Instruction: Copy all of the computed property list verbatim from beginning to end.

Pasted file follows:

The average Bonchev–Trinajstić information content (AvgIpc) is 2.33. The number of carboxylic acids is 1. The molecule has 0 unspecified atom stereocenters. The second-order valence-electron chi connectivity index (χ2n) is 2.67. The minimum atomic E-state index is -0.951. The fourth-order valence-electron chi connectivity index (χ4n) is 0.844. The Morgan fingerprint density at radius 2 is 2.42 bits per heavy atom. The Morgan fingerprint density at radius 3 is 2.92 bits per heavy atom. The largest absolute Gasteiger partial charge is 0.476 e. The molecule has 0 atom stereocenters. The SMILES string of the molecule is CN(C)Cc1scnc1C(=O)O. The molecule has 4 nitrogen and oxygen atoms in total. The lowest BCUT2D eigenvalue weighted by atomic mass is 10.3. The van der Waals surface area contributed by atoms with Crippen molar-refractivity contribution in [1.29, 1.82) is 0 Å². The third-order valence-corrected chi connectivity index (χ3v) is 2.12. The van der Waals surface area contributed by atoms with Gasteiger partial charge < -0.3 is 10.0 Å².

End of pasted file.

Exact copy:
The average Bonchev–Trinajstić information content (AvgIpc) is 2.33. The number of carboxylic acids is 1. The molecule has 0 unspecified atom stereocenters. The second-order valence-electron chi connectivity index (χ2n) is 2.67. The minimum atomic E-state index is -0.951. The fourth-order valence-electron chi connectivity index (χ4n) is 0.844. The Morgan fingerprint density at radius 2 is 2.42 bits per heavy atom. The Morgan fingerprint density at radius 3 is 2.92 bits per heavy atom. The largest absolute Gasteiger partial charge is 0.476 e. The molecule has 0 atom stereocenters. The SMILES string of the molecule is CN(C)Cc1scnc1C(=O)O. The molecule has 4 nitrogen and oxygen atoms in total. The lowest BCUT2D eigenvalue weighted by atomic mass is 10.3. The van der Waals surface area contributed by atoms with Crippen molar-refractivity contribution in [1.29, 1.82) is 0 Å². The third-order valence-corrected chi connectivity index (χ3v) is 2.12. The van der Waals surface area contributed by atoms with Gasteiger partial charge < -0.3 is 10.0 Å².